200 years after the death of Sheikh Hoxha-Ahrar, it was decided to build a mosque and madrassa near his tomb. Since the region is seismically active, the buildings suffered earthquakes over time. They were reconstructed, which distorted the initial idea of the authors of the project. However, the restoration was returned to make the complex shine with its former splendor. Now it is one of the most visited places in the city.

Samarkand History Museum “Afrasiab

The building was built in 1970 in the northern part of the city. The exhibition is divided into 5 halls. The first one contains archaeological finds. The second tells about the early history of Samarkand to the VI century. The third contains evidence of the history of Alexander the Great’s conquests. The fourth is devoted to the main religion of the city until the 4th century – Zoroastrianism. And the fifth refers to the spiritual life of local residents.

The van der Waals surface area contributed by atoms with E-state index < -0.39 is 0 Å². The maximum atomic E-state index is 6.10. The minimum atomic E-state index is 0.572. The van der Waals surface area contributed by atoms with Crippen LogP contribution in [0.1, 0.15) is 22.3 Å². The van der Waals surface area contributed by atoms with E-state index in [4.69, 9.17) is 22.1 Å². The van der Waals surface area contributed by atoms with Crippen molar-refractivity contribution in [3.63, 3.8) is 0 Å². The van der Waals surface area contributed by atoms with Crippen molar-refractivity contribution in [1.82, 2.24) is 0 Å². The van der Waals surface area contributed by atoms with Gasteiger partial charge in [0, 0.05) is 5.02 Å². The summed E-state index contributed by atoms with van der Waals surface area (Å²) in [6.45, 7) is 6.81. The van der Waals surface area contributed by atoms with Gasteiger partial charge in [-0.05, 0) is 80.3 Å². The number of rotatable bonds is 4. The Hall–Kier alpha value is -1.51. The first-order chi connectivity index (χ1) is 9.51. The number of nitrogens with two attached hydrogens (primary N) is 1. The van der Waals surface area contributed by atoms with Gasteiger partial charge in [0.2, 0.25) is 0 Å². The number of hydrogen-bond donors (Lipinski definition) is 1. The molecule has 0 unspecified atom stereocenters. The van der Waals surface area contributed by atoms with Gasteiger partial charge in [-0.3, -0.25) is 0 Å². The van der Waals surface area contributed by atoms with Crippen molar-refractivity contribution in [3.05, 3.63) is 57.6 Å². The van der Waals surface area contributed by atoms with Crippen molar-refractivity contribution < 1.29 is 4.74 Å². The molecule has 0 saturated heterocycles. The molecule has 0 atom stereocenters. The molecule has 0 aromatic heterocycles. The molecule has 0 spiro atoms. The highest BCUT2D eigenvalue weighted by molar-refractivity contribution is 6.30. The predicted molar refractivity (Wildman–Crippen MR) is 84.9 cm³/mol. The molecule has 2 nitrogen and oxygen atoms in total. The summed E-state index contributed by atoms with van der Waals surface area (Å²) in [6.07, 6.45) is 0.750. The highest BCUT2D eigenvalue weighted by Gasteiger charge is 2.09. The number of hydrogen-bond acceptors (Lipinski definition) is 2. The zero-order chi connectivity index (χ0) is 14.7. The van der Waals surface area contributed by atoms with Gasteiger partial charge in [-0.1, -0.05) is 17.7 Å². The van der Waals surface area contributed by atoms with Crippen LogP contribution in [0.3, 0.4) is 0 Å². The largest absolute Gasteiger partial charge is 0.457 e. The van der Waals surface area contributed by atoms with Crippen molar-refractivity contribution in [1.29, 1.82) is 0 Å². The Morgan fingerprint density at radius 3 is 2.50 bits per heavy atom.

Cathedral of St. Alexis of Moscow

Built in the Neo-Russian style for a military unit at the beginning of the last century. It was consecrated in 1912 and was named after the metropolitan. The green arch above the entrance and the roof of the same color stand out against the walls of the cathedral. After the revolution the premises were given to the military. The dome and bell tower were destroyed. Later it housed a branch of the local history museum. In 1996, the church was returned to the ROC, and the re-consecration was conducted by Patriarch Alexy II.

Khujum Carpet Factory

Although the company is called a factory, they work there by hand, using only the primitive tools of the past. It takes about a year to make one rug. It all depends on the size and complexity of the pattern. Mostly national ornaments and their variations are used. During a visit to “Khujum” tourists can observe all stages of the production process, starting with taking apart the silkworm cocoon.

Monument to Amir Timur